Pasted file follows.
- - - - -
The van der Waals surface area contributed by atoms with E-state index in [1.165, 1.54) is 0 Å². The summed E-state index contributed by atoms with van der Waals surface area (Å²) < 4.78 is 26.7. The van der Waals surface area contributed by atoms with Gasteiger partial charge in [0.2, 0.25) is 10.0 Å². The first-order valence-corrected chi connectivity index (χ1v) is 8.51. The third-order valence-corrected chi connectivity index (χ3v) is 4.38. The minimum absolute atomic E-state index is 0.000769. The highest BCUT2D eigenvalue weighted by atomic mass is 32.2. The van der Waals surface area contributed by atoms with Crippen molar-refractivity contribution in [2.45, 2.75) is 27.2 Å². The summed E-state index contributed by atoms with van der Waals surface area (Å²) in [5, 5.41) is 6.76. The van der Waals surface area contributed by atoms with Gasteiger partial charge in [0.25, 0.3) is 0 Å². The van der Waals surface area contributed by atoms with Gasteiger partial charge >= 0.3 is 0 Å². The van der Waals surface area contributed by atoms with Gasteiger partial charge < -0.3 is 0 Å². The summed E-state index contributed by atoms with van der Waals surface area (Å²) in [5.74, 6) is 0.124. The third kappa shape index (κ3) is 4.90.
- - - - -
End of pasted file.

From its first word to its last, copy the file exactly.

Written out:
The van der Waals surface area contributed by atoms with E-state index in [1.165, 1.54) is 0 Å². The summed E-state index contributed by atoms with van der Waals surface area (Å²) < 4.78 is 26.7. The van der Waals surface area contributed by atoms with Gasteiger partial charge in [0.2, 0.25) is 10.0 Å². The first-order valence-corrected chi connectivity index (χ1v) is 8.51. The third-order valence-corrected chi connectivity index (χ3v) is 4.38. The minimum absolute atomic E-state index is 0.000769. The highest BCUT2D eigenvalue weighted by atomic mass is 32.2. The van der Waals surface area contributed by atoms with Crippen molar-refractivity contribution in [2.45, 2.75) is 27.2 Å². The summed E-state index contributed by atoms with van der Waals surface area (Å²) in [5, 5.41) is 6.76. The van der Waals surface area contributed by atoms with Gasteiger partial charge in [0.25, 0.3) is 0 Å². The van der Waals surface area contributed by atoms with Gasteiger partial charge >= 0.3 is 0 Å². The van der Waals surface area contributed by atoms with Gasteiger partial charge < -0.3 is 0 Å². The summed E-state index contributed by atoms with van der Waals surface area (Å²) in [5.74, 6) is 0.124. The third kappa shape index (κ3) is 4.90.